For this week’s lesson, our HGU curriculum recommended a story about a Goose and a Goat. I didn’t quite understand it, so I told the kids about Noah and the Ark instead. Even after our Tuesday afternoon session, the story stayed with me. I tried to imagine what it was like to be in Noah’s shoes when God first gave him His instructions. “Could You say that again, please, God? I didn’t quite get it… You want me to build a big boat?” “Gopherwood lined with pitch, You said? 300 cubits long, 40.. oh sorry, I didn’t hear that right. Did You say 40 or 50? Alright, 50 cubits wide, 30 cubits high… Two of each animal and enough food…slow down, please, I’m writing this down…” I wonder, did God give Noah these instructions in one psychedelic session all at once, or did His instructions trickle through over weeks or months or years? Did Noah decide to obey right away, or did he ponder about whether it made sense or not? Did he from the start think, “These are divine instructions from God”, or was it more like “Are those mushrooms we roasted for supper doing funny things to my brain?” Did God communicate with His people differently in days? I just think of my daily life, and how discerning the Will of God is not always so easy.  (Perhaps God was indeed more ostentatious back then, going about in burning bushes and talking clouds and such.) I can imagine the obstacles Noah faced. It is one step for Noah to decide that, yes, God is telling me to build a floating zoo. It is another to have to start telling people about it. When Noah tells his wife about what he thinks he heard from God, is she immediately in on the plan, or does she bring a hand to his brow to check for a fever, “Are you well, Noah? That sounds absolutely crazy.” That’s certainly what the neighbors said, when Noah goes about telling them to mend their ways or face God’s wrathful flood. This whole enterprise would’ve made him the laughing stock of the region. Perhaps he became a bit of a tourist attraction. “What shall we do this weekend?” asks a bored shepherd. “I heard that there is a crazy old dude building an enormous boat on the other side of the forest,” says his friend. “A boat? That’s pretty mental. Where’s he going to use it? We’re tens of parasangs away from any water…” “I hear his three sons are going around collecting animals to put in the boat. What a bunch of lunatics. Let’s check it out and have a laugh…” (No, I didn’t actually share these particular musings on Noah with the children.)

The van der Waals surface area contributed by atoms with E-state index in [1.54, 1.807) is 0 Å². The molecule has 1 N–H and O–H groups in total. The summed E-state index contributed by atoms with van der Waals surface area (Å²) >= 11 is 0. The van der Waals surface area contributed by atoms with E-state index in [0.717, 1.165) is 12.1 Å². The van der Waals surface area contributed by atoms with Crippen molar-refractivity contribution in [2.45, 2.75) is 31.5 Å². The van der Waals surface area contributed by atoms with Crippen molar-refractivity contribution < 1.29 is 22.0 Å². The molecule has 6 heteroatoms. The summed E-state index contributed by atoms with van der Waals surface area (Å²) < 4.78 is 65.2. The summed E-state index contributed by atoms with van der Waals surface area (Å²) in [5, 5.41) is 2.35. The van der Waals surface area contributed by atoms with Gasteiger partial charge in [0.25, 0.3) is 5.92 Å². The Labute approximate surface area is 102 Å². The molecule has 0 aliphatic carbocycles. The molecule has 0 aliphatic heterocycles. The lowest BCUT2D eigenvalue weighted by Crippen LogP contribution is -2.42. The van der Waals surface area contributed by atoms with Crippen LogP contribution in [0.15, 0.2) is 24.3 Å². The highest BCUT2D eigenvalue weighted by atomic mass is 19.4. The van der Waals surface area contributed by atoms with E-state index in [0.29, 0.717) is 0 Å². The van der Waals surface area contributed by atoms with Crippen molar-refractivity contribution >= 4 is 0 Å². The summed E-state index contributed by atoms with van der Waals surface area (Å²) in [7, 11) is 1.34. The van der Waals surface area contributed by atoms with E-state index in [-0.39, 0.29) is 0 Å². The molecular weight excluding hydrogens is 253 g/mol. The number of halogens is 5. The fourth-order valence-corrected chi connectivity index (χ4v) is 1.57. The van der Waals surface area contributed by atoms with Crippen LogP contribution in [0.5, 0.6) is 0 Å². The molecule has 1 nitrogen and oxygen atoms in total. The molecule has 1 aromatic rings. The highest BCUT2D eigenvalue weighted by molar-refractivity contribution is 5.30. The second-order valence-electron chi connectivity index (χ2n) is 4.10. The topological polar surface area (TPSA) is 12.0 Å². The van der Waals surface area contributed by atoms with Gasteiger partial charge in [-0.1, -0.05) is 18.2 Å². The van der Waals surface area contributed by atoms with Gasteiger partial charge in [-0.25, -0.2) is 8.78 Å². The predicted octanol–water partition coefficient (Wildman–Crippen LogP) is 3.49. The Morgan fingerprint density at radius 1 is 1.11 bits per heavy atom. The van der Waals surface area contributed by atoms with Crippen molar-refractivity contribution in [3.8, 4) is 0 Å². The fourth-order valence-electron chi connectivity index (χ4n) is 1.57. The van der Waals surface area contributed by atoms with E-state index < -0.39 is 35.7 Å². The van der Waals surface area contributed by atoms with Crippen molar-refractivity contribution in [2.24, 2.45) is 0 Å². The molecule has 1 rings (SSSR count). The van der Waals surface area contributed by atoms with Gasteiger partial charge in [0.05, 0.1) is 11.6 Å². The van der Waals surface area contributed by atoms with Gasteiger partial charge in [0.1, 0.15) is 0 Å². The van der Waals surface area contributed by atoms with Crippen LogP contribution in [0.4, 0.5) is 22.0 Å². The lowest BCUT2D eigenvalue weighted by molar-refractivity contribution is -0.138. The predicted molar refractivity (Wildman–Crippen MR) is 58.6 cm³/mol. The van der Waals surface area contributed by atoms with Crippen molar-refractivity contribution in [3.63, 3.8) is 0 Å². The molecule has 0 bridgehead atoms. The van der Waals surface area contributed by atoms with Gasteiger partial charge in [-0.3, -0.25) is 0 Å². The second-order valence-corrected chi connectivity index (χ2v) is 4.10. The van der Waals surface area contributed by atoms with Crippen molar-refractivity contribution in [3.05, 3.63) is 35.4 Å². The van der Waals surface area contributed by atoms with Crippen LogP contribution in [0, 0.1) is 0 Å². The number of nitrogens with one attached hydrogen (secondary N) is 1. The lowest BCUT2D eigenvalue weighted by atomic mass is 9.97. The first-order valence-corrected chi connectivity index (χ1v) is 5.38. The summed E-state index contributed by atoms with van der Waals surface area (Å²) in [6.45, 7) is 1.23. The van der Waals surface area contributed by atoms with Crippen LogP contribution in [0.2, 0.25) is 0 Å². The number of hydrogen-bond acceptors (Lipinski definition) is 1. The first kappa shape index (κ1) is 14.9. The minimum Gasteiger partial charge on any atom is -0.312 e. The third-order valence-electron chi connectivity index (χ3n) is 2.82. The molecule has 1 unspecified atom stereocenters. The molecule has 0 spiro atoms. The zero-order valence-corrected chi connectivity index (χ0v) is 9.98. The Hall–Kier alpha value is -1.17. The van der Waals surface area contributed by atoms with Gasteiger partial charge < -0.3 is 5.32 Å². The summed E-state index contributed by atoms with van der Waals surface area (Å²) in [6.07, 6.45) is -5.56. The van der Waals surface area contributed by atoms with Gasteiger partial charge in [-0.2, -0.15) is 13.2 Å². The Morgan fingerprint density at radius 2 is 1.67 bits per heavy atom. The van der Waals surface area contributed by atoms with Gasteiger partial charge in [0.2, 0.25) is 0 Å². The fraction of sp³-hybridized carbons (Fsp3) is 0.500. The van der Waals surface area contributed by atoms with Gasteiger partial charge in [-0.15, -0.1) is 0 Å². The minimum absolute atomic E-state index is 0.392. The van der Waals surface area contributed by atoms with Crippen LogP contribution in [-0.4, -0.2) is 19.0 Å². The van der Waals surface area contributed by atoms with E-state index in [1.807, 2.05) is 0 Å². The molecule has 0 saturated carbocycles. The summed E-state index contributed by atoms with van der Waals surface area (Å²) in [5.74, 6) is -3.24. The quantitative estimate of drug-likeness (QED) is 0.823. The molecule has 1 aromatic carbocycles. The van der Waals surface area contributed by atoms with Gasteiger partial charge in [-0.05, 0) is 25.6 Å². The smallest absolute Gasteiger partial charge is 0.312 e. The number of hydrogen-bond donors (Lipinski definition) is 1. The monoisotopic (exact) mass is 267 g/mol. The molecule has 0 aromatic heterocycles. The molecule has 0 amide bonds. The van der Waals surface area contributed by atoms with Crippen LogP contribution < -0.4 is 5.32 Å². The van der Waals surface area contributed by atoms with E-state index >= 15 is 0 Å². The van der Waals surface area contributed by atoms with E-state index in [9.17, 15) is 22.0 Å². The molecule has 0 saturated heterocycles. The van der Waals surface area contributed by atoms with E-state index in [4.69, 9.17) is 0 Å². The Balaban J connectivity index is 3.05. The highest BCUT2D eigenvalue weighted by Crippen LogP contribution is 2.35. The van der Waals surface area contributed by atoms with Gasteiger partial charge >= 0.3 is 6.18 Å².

What struck me most was that Noah took around 60 or 70 years to build the Ark. That’s a really long time of striving towards a goal that seems preposterous and insane to everyone else, a really long time of facing mocking, ridicule, and disdain from the people around him. What stellar example of a steady, sustained faith, backed up with persistence and action!